After dinner we went to hear the Estonian Philharmonic Chamber Choir present works from both the Medieval past as well as works by the contemporary Estonian composer Arvo Pärt, performed in the cathedral within the Haapsalu castle. This castle, on the western coast of
Today the remains of the fortress are once again being restored, with the most impressive effort being the reconstruction of the bishoptic cathedral. In the days when the cathedral was first built, nobody could of course have predicted what the acoustics of the place would be like, but in this case, they were lucky. The acoustics are superb. You can hear a pin drop, and more importantly, you can hear the clarity and beauty of a human voice like nowhere else. It is within this place, within this context, that the works of Arvo Pärt must be heard to be appreciated. The quality of last night’s performance left us breathless.
But why Pärt, in this place? Some of you might not be familiar with his music. He has led an interesting life. Born in 1935, he was schooled in Estonia and then received most of his musical training at the Tallinn Conservatory. He started composing at a time when composers in the Soviet Union needed to tow the party line, but from the very start he was out of step with the party. As a part of his search for deeper meaning in life, he converted to the Russian Orthodox faith at a time when belonging to any church was frowned upon, and then began to write religious pieces that received international acclaim, all the while appeasing the political critics by occasionally knocking off a stock piece in praise of communism. Today his works are widely performed, and there is even an Arvo Pärt festival in Oregon every year. Most of his works are choral, usually a capella, although his “Cantus in Memory of Benjamin Britten” is a brilliant piece of orchestration for strings and bells that was used by Michael Moore in the film Farenheit 9/11 as the background music for the sequence showing the aftermath of the September 11th attack on New York City.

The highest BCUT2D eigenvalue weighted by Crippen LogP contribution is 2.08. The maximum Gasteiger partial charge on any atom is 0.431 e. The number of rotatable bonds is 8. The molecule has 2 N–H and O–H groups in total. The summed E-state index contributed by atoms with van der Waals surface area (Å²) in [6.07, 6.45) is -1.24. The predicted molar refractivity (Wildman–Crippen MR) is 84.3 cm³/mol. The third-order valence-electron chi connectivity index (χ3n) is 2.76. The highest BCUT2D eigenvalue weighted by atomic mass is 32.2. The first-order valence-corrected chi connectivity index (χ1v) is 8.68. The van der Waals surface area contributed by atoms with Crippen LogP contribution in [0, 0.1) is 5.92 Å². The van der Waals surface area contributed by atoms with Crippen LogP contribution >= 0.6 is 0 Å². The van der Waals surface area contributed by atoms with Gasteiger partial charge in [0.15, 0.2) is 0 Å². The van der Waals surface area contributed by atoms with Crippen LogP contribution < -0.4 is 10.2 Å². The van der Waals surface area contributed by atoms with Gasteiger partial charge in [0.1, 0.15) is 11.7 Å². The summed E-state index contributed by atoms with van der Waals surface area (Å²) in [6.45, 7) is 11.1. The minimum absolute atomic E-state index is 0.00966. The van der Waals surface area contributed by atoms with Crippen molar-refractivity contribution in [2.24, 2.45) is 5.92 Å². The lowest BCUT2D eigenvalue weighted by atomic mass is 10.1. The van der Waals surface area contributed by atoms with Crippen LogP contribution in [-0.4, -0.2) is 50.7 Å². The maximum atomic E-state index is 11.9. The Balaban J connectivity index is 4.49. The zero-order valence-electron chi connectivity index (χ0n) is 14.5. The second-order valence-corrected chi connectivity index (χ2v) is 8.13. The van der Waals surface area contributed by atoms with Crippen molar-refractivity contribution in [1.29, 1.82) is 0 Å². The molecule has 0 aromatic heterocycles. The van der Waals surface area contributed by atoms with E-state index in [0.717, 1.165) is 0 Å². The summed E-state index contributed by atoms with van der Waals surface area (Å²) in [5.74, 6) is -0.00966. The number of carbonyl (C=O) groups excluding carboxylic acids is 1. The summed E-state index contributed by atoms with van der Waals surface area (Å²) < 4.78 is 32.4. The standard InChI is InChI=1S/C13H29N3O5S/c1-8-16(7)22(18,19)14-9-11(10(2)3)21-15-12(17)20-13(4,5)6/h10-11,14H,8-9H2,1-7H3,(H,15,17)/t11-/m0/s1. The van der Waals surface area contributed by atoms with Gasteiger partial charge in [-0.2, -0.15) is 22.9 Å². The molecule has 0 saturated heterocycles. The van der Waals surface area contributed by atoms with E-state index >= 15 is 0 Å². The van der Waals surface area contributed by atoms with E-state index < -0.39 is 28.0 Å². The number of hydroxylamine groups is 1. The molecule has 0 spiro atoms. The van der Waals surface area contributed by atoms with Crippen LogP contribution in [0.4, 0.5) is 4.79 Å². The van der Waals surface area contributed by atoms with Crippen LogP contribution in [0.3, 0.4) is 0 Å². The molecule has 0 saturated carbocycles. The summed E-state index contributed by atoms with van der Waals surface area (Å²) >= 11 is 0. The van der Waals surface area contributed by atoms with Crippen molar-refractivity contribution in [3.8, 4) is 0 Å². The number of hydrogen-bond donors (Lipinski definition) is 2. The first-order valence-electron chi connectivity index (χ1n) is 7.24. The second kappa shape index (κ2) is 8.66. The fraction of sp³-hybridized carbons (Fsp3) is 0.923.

The musical technique Pärt developed, and for which he is most famous, is similar to the pealing of bells. When a bell is rung, the sound of the bell lingers for a time. If then other bells at different tones are rung, the effect is to sound a chord. Ringing bells in sequence tuned at C, E, G, for example, will give you a C major chord, but only as long as you still hear the C while the E and G are being rung. As soon as the C sound disappears, there is an opportunity to ring something else that will sound with the E and G which are still in the air, and so on. The technique requires that a note that has been sung or played continues to be in the consciousness of the listener.
And this is why the cathedral of the Haapsalu castle was the place to hear Pärt. It almost seemed, as Libby pointed out, that the walls themselves were singing. It would be difficult if not impossible to listen to the same music within any other hall and appreciate it as much as we did. It was the ambiance that made all the difference.